Quantcast

«

»

Mar 12 2012

Student Pushed Out of School for Noting Injustice

Jada Williams, a 13-year-old student in New York, also suggested that her fellow students needed to work to learn to read, but that doesn’t seem to have made a difference to the teachers and administration at her former school. Of course, it’s possible that it wasn’t her observation that teachers needed to teach the students that was at fault here.

We at the Frederick Douglass Foundation honored her because her essay actually demonstrates that she understood the autobiography, even though it might seem a bit esoteric to most 13-year olds.  In her essay, she quotes part of the scene where Douglass’ slave master catches his wife teaching then slave Frederick to read. During a speech about how he would be useless as a slave if he were able to read, Mr. Auld, the slave master, castigated his wife.

Miss Williams quoted Douglass quoting Mr. Auld:  “If you teach that nigger (speaking of myself) how to read, there will be no keeping him. It will forever unfit him to be a slave. He would at once become unmanageable, and of no value to his master.”

Miss Williams personalized this to her own situation.  She reflected on how the “white teachers” do not have enough control of the classroom to successfully teach the minority students in Rochester.  While she herself is more literate than most, due to her own perseverance and diligence, she sees the fact that so many of the other “so-called ‘unteachable’” students aren’t learning to read as a form of modern-day slavery.  Their illiteracy holds them back in society.

That’s right. Williams dared to treat illiteracy not as an abstract problem of resources and tests and lesson plans. Instead, she did something that few people tolerate well. She looked at it for what it is, a matter of social injustice:

“When I find myself sitting in a crowded classroom where no real instruction is taking place I can say history does repeat itself,” Jada recently read from her essay. “The reality of this is that most of my peers can not read, and therefore comprehend the materials that have been provided. So I feel like not much has changed. Just different people. Different era. The same old discrimination still resides in the hearts of the white man.”

Needless to say, it didn’t go well. That was enough for her teachers, who allegedly passed around her essay and who started giving this A-student failing grades while refusing to show her parents the supposedly sub-standard work. One teacher felt the need to personally tell Williams she was offended. Williams got in trouble for laughing in class, and her parents were told she was “angry”, though no one specified what had changed about her aside from the fact that she’d written the essay.

Williams’ parents removed from her first school, unable to get the administration to make changes. Then they removed from the school to which they’d been directed as a replacement, when this second school turned out to be warehousing for “problem” students. The school is still refusing to release Williams’ records. Finally, the local media has gotten involved, along with the parents’ association. So did the Frederick Douglass Foundation (see above).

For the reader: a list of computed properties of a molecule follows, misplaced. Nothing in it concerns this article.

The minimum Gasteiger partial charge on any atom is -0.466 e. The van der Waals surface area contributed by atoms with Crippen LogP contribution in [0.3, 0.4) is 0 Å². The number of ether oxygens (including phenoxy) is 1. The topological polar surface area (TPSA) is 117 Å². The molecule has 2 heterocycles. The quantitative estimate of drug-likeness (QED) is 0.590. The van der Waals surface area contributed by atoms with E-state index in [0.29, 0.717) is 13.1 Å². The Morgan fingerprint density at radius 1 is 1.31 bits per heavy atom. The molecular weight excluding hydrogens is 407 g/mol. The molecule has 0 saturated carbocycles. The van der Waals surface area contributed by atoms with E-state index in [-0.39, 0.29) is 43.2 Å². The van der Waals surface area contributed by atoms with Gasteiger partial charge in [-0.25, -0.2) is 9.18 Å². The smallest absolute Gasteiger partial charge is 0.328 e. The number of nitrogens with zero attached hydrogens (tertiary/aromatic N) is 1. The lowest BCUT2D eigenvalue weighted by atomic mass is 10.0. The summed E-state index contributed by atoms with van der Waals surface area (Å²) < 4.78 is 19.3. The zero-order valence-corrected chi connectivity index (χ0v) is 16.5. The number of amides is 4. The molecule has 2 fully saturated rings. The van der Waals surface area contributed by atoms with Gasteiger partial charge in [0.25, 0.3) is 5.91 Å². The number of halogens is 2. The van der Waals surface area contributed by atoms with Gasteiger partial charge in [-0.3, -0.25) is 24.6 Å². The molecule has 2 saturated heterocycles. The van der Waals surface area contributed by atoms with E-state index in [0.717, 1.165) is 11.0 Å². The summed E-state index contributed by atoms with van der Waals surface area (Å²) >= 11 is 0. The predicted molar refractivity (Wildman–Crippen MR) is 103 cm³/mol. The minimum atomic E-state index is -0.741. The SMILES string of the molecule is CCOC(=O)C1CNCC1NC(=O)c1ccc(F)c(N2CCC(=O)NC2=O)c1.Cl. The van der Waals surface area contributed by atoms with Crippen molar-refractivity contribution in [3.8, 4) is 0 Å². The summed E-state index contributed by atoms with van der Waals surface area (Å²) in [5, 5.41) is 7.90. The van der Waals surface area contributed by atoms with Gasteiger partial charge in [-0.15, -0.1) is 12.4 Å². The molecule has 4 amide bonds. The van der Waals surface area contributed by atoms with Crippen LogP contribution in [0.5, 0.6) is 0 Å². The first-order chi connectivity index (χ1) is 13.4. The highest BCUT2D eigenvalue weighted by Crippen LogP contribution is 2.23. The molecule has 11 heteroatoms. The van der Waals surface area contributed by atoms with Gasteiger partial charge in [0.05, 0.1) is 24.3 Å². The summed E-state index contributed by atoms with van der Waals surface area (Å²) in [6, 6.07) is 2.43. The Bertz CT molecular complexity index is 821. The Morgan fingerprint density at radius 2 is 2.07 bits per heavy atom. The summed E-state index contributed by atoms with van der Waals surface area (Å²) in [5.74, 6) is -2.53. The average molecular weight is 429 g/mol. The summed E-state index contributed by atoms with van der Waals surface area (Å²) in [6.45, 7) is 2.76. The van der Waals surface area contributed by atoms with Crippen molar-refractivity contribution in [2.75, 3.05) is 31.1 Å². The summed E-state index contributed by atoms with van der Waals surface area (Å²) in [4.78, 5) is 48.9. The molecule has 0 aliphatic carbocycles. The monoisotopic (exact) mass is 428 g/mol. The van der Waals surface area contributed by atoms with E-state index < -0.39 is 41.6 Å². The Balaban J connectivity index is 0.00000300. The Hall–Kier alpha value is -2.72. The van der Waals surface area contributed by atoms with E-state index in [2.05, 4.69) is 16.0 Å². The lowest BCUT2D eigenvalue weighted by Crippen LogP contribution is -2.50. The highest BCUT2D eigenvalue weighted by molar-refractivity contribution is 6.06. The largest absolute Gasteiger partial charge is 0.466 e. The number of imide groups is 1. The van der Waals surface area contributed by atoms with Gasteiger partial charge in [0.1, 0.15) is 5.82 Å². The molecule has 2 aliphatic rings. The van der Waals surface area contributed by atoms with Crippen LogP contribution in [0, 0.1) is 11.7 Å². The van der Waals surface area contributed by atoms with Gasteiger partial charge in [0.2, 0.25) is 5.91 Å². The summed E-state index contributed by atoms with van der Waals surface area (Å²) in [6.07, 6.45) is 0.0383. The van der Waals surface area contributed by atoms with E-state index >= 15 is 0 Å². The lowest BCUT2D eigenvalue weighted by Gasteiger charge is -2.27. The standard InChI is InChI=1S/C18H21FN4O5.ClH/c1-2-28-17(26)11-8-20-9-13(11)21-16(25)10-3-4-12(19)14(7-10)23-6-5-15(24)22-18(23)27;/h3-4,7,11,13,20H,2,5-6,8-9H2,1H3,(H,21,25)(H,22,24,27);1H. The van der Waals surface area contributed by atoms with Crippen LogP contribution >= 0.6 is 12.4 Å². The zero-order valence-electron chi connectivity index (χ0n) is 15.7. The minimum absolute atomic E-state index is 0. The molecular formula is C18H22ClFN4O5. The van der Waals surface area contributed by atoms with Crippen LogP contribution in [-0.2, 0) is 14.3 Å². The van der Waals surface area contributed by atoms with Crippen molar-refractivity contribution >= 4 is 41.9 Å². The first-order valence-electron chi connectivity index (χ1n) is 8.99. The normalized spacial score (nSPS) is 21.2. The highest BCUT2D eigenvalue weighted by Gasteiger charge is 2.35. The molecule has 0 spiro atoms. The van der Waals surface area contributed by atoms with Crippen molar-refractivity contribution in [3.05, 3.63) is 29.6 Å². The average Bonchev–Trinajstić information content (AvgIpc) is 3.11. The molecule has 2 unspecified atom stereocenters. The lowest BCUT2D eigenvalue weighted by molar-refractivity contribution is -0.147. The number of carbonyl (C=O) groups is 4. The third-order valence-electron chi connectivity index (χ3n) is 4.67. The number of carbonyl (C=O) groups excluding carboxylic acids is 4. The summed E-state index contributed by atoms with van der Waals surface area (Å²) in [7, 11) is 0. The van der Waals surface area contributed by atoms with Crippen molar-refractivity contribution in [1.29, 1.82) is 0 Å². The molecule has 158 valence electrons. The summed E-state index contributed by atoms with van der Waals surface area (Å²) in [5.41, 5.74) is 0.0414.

That means that, finally, someone is being held to account. More specifically, it means that the district superintendent is taking official, public notice of what happened:

Late Friday afternoon, Superintendent Bolgen Vargas said the entire situation is unfortunate and offered an apology for what she is going through.

Superintendent Vargas said, “We could have responded better. This is a situation that was definitely not handled the best way.”

Vargas said he understands adult reaction, but school is a place where students should be able to explore ideas. When asked what action was being taken, Superintendent Vargas said while he couldn’t go into detail, but that they are addressing the situation.

If the purpose of a school district is to teach children, rather than to employ teachers, that’s a bit of an understatement. Enough so that I worry a bit about how this will all play out if the spotlight isn’t kept on the situation. To that end, I encourage you to keep an eye on this story. You can also let Superintendent Vargas know that you have an interest in seeing that this is handled well.

I did:

I note that you did your doctorate research in factors differentially affecting outcomes among high-risk students. I appreciate that the challenges of teaching students are higher at the moment than they have been at any time in my lifetime and that more students are at risk in our current political and economic climate. I appreciate that much of this stress is borne by teachers. I do.

However, there is no excuse for teachers to retaliate against a student who is bright and educated enough to know that the system is failing too many students and that the failures of the schools perpetuate the shameful injustices of our country’s past. There is no excuse for an administration to close ranks in the face of parents who insist their child be served well by the school system.

The situation faced by Jana Williams and her parents needs to be addressed directly and as quickly can be done while insuring justice. This needs to be handled “the best way” as soon as possible, not just for Jana but for other students and parents who will be watching. I will be watching, and I will encourage others to do so as well.

I trust that your attention to this matter will be prompt, professional, and in the best interests of the students your district exists to serve. For that, I thank you in advance.